Anders Albrechtslund is a Professor of Information Studies at Aarhus University and Director of the Center for Surveillance Studies. Keywords for his research are surveillance, ethics and philosophy of technologies. The overall aim of his research is to investigate the role and impact of surveillance in contemporary society, especially in relation to existing and emerging digital technologies. His work is focused on the uses, meanings and ethics of networked surveillance technologies in individual and organizational contexts, particularly in the areas of everyday social practices, living environments, children’s lives, and healthcare.
Anders Albrechtslund holds the "Major Changes" Chair supported by Sorbonne Université and the Paris IAS.
Surveillance in contemporary societies, digital technologies, datafication, interpersonal relations.
The power of human agency in data-intensive surveillance
Surveillance is pervasive in contemporary societies, driven by massive data sourcing and artificial intelligence (AI) in the form of algorithmic decision-making, automated facial recognition systems, tracking and sensing devices, and advanced healthcare technologies. It is vital to fully understand the impact of this data-intensive surveillance on everyday life.
Surveillance is not only employed towards individuals and social groups by public institutions and private corporations, but it is also performed regularly by and for individuals in the intimate context of their private lives. Networked technologies enable interpersonal surveillance in many ways and for many kinds of purposes. This means that viewing surveillance as externally imposed and hierarchical only offers a limited perspective on the unintended and messy ways surveillance affects the social world, and at the same time underestimates the role of human agency in performing, influencing and experiencing surveillance. We are not only objects, but also active subjects of surveillance.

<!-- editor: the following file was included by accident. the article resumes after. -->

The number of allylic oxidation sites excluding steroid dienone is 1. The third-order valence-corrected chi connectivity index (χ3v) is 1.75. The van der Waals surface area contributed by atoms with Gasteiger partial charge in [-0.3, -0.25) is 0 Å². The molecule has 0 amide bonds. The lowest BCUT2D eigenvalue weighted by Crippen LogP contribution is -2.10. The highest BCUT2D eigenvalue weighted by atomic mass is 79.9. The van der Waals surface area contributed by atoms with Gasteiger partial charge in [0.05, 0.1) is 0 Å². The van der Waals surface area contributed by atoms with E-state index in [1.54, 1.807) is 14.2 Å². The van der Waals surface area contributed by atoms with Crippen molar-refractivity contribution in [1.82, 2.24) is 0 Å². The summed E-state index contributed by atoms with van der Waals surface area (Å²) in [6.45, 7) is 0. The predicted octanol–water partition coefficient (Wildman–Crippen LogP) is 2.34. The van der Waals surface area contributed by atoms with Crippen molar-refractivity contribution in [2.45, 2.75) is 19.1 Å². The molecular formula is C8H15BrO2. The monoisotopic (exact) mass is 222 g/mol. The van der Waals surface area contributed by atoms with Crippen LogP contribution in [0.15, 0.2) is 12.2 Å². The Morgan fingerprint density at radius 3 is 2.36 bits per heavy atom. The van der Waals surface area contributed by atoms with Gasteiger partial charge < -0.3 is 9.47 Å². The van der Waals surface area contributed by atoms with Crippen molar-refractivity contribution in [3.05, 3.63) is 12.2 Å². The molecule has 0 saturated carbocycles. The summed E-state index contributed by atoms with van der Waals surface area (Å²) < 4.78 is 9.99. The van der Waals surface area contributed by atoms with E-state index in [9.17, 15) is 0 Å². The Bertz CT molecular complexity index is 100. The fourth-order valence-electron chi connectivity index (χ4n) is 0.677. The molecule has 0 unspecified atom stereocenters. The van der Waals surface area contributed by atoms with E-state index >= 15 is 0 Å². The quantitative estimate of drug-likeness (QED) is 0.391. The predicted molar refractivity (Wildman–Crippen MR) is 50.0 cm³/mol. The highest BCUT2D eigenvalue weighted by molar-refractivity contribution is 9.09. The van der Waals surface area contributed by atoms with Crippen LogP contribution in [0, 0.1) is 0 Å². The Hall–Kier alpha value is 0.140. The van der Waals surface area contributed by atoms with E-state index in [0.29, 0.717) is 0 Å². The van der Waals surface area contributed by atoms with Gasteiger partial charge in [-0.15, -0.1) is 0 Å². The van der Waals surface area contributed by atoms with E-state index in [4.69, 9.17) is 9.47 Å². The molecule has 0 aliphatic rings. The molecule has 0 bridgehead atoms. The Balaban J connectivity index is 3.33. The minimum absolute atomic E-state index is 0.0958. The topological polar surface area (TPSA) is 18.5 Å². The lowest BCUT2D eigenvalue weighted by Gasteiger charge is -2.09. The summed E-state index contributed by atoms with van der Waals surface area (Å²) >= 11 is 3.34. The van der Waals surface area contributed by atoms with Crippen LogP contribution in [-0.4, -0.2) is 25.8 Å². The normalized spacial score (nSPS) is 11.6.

At the core of this research project is the hypothesis that the role of human agency in data-intensive surveillance is key to understanding the capacity and complexity of present and future digitally saturated societies. Emphasis on human agency in surveillance operations has the potential to uncover the way surveillance technologies are contingent on the participation and socio-cultural contexts of users, and how degrees of agency can be restricted or achieved in the use, design, development and regulation of these technologies.
Klauser, F. & Albrechtslund, A. (2014). From Self-Tracking to Smart Urban Infrastructures: Towards an interdisciplinary research agenda on Big Data. Surveillance and Society 11(3), pp. 273-286.
Albrechtslund, A. & Lauritsen, P. (2013). Spaces of Everyday Surveillance: Unfolding an analytical concept of participation. Geoforum 49(October), pp. 310-316.
Albrechtslund, A. (2008). Online Social Networking as Participatory Surveillance. First Monday 13(3), March.
Widmer, S., & Albrechtslund, A. (2021). The Ambiguities of Surveillance as Care and Control: Struggles in the domestication of location-tracking applications by Danish parents. Nordicom Review, 42(s4), 79–93.
Talk by Anders Albrechtslund, organized by2022-2023 Sorbonne University / IEA de Paris Research Chair, organized by Vrije Universiteit Brussel
Talk by Anders Albrechtslund, Aarhus University, Denmark, 2022-23 Paris IAS Fellow, organized by the laboratoire DICEN-IDF/ CNAM